What followed was a sensational year of racing as a host of racers, old and new, flung
themselves into the battle for the Championship. By the final race of the
season Emerson Fittipaldi, Clay Regazzoni driving for the resurgent Ferrari and
Jody Scheckter (Tyrrell) were locked in a fascinating three-way battle for the
title. It went right down to the very last lap!
1975 With the arrival of the 312T and the rise of
Niki Lauda to the very top, Ferrari was definitely on the ascendant in 1975.
The season got off to a fairly unpredictable start as five different drivers
took wins in the first five races including one-off wins for Jochen Mass and
Carlos Pace (later in the season Vittorio Bambilla also took his only career F1
win), but once Lauda hit his stride with the new car there was no stopping him.
footage of the 312T in full race mode, this review of the season also gives a
good idea of the unsettled atmosphere off-track: safety issues and money
worries well to the fore…
1976 Possibly the most famous season’s racing in the
long history of Formula One. With Lauda dominant and Fittipaldi (2nd
in 1975) lured from McLaren to Copersucar there was a big hole in the British
team’s line-up. A hole that was filled by James Hunt, better known on the grid
as ‘Hunt the Shunt’ for his do-or-die driving style.
Lauda’s horrific crash at the Nürburgring the world thought his title chances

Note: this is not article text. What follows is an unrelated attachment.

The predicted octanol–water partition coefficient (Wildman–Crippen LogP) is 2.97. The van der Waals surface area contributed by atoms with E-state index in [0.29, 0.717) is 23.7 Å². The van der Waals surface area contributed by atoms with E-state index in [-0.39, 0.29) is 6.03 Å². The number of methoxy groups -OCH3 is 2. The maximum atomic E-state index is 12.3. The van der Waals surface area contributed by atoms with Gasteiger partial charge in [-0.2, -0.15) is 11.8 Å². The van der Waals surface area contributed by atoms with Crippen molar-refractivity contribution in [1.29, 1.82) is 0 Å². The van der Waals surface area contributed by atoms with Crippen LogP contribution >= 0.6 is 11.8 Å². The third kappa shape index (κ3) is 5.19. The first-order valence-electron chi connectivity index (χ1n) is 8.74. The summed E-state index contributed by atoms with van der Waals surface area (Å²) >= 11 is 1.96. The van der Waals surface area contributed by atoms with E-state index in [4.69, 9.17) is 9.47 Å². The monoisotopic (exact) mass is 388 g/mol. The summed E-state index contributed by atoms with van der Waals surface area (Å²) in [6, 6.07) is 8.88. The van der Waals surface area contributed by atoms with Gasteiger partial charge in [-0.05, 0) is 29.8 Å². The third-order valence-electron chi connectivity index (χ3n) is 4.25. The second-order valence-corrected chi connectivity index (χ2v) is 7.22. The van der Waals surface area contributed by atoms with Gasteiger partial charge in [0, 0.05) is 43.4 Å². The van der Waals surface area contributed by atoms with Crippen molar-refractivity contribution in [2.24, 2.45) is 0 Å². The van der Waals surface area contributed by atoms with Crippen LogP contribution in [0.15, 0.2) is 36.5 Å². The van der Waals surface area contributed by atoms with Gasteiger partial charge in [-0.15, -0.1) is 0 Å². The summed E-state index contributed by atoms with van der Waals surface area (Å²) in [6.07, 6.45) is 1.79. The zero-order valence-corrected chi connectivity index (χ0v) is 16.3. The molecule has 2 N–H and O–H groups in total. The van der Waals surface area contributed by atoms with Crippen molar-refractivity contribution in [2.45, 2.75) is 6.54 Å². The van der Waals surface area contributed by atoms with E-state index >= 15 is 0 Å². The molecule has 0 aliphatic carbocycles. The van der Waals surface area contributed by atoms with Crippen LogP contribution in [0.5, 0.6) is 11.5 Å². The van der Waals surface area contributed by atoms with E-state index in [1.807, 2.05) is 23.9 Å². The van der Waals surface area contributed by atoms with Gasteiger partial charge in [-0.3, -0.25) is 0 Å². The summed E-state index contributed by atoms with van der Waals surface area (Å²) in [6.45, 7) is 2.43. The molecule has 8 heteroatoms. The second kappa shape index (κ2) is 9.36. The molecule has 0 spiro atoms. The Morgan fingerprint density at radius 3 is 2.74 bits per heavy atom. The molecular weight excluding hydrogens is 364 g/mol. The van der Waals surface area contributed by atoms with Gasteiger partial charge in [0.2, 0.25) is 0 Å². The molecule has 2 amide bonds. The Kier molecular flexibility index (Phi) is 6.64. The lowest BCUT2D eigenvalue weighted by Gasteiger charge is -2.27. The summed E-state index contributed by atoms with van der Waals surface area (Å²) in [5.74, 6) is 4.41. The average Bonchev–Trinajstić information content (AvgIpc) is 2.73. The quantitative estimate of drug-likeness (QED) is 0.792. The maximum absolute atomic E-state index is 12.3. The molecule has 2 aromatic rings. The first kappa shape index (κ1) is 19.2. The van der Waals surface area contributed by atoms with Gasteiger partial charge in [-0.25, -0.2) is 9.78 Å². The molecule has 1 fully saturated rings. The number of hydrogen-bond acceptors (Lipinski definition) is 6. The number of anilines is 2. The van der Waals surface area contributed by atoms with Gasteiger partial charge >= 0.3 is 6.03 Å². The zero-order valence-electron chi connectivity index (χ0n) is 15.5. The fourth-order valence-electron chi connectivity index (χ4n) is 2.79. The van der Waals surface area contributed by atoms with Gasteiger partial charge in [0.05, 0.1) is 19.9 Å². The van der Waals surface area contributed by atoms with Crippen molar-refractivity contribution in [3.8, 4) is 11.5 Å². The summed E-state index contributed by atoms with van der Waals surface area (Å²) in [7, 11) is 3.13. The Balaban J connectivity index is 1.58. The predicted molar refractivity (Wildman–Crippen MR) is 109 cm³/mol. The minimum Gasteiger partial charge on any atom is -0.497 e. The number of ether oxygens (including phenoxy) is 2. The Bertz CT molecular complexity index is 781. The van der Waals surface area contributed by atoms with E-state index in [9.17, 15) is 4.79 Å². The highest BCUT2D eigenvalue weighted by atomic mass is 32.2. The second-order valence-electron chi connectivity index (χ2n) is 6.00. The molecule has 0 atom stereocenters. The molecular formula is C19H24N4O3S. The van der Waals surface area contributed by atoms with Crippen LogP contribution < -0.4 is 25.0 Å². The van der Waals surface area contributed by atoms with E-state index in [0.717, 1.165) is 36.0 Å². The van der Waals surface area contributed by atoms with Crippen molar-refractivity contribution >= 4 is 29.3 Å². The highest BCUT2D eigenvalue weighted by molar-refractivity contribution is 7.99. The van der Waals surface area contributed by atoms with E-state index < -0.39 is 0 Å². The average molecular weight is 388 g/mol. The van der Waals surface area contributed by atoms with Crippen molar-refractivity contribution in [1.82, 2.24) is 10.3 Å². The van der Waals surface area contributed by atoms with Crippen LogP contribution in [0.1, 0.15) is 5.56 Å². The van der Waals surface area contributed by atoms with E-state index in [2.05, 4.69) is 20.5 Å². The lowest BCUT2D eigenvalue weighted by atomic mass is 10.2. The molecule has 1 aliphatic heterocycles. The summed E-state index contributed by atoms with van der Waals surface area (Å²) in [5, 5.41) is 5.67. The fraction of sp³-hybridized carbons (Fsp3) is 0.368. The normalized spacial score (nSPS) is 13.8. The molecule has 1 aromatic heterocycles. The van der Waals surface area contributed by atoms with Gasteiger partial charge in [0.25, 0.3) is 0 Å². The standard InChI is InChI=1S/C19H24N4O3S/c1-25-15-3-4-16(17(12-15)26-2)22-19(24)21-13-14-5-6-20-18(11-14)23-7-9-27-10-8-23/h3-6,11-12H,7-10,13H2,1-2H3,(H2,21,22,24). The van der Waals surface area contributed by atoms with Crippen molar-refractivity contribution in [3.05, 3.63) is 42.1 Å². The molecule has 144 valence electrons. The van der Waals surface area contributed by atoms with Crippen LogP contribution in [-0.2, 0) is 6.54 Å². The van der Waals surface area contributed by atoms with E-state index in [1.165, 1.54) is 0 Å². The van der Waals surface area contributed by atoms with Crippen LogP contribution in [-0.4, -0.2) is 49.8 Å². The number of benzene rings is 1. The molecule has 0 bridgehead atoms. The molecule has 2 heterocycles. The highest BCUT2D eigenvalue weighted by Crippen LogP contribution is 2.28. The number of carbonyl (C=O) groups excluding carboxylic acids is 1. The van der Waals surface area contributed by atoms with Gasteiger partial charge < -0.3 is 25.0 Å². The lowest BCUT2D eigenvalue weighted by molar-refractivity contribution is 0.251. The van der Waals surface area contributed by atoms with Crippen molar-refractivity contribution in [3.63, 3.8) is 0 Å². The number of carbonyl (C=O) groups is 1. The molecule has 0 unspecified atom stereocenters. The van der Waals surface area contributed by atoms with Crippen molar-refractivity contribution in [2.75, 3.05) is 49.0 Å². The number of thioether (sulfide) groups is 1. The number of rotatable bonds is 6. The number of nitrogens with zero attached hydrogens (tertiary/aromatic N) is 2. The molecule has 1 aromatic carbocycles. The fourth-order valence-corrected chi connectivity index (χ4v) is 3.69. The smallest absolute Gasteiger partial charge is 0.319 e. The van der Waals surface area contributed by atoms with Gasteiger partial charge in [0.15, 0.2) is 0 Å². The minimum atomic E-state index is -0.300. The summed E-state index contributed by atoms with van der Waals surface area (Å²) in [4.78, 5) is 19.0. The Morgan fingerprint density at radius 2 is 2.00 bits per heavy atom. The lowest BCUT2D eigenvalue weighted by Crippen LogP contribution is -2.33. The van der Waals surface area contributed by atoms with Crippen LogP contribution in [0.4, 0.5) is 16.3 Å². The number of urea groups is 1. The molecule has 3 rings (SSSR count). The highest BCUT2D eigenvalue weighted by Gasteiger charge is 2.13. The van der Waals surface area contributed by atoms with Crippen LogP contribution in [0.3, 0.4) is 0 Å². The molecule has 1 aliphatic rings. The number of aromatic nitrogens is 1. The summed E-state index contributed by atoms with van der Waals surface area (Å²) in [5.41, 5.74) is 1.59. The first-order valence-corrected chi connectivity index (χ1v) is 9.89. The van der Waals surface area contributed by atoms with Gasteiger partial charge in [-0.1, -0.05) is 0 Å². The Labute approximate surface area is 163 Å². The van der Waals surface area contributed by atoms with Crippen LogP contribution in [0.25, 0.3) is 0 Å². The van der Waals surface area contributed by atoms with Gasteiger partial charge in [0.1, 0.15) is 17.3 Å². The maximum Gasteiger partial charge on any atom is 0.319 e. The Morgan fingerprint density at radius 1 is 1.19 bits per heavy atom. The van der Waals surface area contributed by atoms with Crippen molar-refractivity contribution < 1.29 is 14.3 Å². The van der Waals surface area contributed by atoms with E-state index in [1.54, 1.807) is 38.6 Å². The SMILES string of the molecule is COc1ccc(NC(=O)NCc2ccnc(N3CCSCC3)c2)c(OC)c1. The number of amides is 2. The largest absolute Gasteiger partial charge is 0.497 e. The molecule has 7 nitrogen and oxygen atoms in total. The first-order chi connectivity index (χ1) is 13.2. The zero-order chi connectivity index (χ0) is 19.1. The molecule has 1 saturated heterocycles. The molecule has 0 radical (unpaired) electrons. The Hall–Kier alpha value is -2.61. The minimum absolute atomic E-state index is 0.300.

had, almost too literally, gone up in smoke. His brave fight back became an
instant legend, although Hunt’s momentum was too much to overcome by that
1977 Lauda’s return to the cutting edge of the sport
saw him win through consistency rather than flair. Nevertheless, 1977 saw what
must class as one of the greatest returns in motorsport history as the badly
burned Austrian closed the title fight with three races to go, and promptly
Gilles Villeneuve who took over the Ferrari seat and, although very fast,
proved to be quite hard on the relatively fragile F1 machines.
1978 Was the year of Andretti’s domination with the
revolutionary Lotus 79 – and proved to be the team’s swansong as a manufacturer
and force to be reckoned with in F1.
were the Lotus cars that only Ronnie Peterson could challenge Mario for the
title. A seemingly fairly innocuous injury at Monza proved much more dangerous
for Peterson than at first suspected. The Formula One world was once more left
in mourning, and forced to confront the major safety issues that lurked beneath
1979 There was another new World Champion in 1979,
as Jody Scheckter’s patience and resolve was finally rewarded with a strong,
consistent season in the Ferrari 312T4 although the width of the flat-12 was
starting to be a disadvantage in the ground effect era in comparison to the
narrower Ford DFV V-8.
driving for the still fledgling Williams team demonstrated the car’s pace,
winning four out of the last six races. As Jones pointed to the sport’s future,
two greats of its past – Hunt and Lauda – decided to call it a day.
1980 Coming from a season in which he’d won four of
the last six races Alan Jones clearly had momentum on his side. Ferrari on the
otherhand seemed to completely lose their way, suffering what must rank as
their worst ever year in F1: 10 retirements, 10th overall in the
constructors’ championship, no podium finishes at all and failing to qualify
one of their cars at the Canadian Grand Prix.
Ferrari went through their annus horribilis, Williams with Carlos Reutemann and
Jones and Brabham’s Nelson Piquet ran riot, winning 9 of 14 races between them.
But even as these young guns made hay the next big change was on F1’s horizon:
The coming of the turbo-era.